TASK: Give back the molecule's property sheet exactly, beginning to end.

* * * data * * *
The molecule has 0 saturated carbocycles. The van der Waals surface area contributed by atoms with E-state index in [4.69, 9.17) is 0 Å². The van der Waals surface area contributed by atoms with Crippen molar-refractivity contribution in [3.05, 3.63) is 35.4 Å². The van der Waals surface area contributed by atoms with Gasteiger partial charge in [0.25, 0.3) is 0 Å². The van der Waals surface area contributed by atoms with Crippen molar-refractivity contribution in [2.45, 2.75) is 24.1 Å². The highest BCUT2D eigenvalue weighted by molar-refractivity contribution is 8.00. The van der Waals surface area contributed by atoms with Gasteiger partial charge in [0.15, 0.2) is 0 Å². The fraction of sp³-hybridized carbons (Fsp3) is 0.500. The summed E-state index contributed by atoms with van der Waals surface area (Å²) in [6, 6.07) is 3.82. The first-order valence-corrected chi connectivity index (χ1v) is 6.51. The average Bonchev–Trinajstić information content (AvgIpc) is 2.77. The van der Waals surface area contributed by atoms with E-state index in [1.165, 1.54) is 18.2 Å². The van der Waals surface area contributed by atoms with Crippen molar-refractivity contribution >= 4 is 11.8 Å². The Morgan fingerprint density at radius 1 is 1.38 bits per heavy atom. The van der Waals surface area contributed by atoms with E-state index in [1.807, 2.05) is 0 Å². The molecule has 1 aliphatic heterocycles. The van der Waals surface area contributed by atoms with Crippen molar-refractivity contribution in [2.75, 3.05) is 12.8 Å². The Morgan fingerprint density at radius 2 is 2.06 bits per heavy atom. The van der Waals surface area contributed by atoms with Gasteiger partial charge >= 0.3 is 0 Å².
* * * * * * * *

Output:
The molecule has 0 saturated carbocycles. The van der Waals surface area contributed by atoms with E-state index in [4.69, 9.17) is 0 Å². The van der Waals surface area contributed by atoms with Crippen molar-refractivity contribution in [3.05, 3.63) is 35.4 Å². The van der Waals surface area contributed by atoms with Gasteiger partial charge in [0.25, 0.3) is 0 Å². The van der Waals surface area contributed by atoms with Crippen molar-refractivity contribution in [2.45, 2.75) is 24.1 Å². The highest BCUT2D eigenvalue weighted by molar-refractivity contribution is 8.00. The van der Waals surface area contributed by atoms with Gasteiger partial charge in [0.15, 0.2) is 0 Å². The fraction of sp³-hybridized carbons (Fsp3) is 0.500. The summed E-state index contributed by atoms with van der Waals surface area (Å²) in [6, 6.07) is 3.82. The first-order valence-corrected chi connectivity index (χ1v) is 6.51. The average Bonchev–Trinajstić information content (AvgIpc) is 2.77. The van der Waals surface area contributed by atoms with E-state index in [1.165, 1.54) is 18.2 Å². The van der Waals surface area contributed by atoms with Crippen molar-refractivity contribution >= 4 is 11.8 Å². The Morgan fingerprint density at radius 1 is 1.38 bits per heavy atom. The van der Waals surface area contributed by atoms with E-state index in [1.807, 2.05) is 0 Å². The molecule has 1 aliphatic heterocycles. The van der Waals surface area contributed by atoms with Crippen molar-refractivity contribution in [2.75, 3.05) is 12.8 Å². The Morgan fingerprint density at radius 2 is 2.06 bits per heavy atom. The van der Waals surface area contributed by atoms with Gasteiger partial charge >= 0.3 is 0 Å².